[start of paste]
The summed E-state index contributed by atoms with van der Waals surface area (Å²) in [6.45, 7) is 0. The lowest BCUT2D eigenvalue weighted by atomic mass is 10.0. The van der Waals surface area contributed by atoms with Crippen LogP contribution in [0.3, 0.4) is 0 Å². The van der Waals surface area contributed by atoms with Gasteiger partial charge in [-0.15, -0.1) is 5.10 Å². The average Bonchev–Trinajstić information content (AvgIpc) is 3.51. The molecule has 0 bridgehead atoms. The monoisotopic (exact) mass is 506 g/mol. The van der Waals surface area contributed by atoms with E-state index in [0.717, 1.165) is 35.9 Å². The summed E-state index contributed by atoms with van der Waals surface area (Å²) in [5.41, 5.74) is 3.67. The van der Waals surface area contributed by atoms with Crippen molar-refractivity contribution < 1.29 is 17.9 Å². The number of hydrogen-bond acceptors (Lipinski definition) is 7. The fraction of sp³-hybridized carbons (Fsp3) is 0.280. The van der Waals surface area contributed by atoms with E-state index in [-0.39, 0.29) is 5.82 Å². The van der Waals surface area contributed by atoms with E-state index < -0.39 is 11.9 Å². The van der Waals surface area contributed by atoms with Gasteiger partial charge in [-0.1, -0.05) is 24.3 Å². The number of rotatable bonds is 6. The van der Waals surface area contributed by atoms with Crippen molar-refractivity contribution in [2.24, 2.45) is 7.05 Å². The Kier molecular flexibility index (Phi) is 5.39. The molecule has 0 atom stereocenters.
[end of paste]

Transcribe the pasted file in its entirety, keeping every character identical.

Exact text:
The summed E-state index contributed by atoms with van der Waals surface area (Å²) in [6.45, 7) is 0. The lowest BCUT2D eigenvalue weighted by atomic mass is 10.0. The van der Waals surface area contributed by atoms with Crippen LogP contribution in [0.3, 0.4) is 0 Å². The van der Waals surface area contributed by atoms with Gasteiger partial charge in [-0.15, -0.1) is 5.10 Å². The average Bonchev–Trinajstić information content (AvgIpc) is 3.51. The molecule has 0 bridgehead atoms. The monoisotopic (exact) mass is 506 g/mol. The van der Waals surface area contributed by atoms with E-state index in [0.717, 1.165) is 35.9 Å². The summed E-state index contributed by atoms with van der Waals surface area (Å²) in [5.41, 5.74) is 3.67. The van der Waals surface area contributed by atoms with Crippen molar-refractivity contribution < 1.29 is 17.9 Å². The number of hydrogen-bond acceptors (Lipinski definition) is 7. The fraction of sp³-hybridized carbons (Fsp3) is 0.280. The van der Waals surface area contributed by atoms with E-state index in [-0.39, 0.29) is 5.82 Å². The van der Waals surface area contributed by atoms with E-state index < -0.39 is 11.9 Å². The van der Waals surface area contributed by atoms with Gasteiger partial charge in [-0.1, -0.05) is 24.3 Å². The number of rotatable bonds is 6. The van der Waals surface area contributed by atoms with Crippen molar-refractivity contribution in [2.24, 2.45) is 7.05 Å². The Kier molecular flexibility index (Phi) is 5.39. The molecule has 0 atom stereocenters.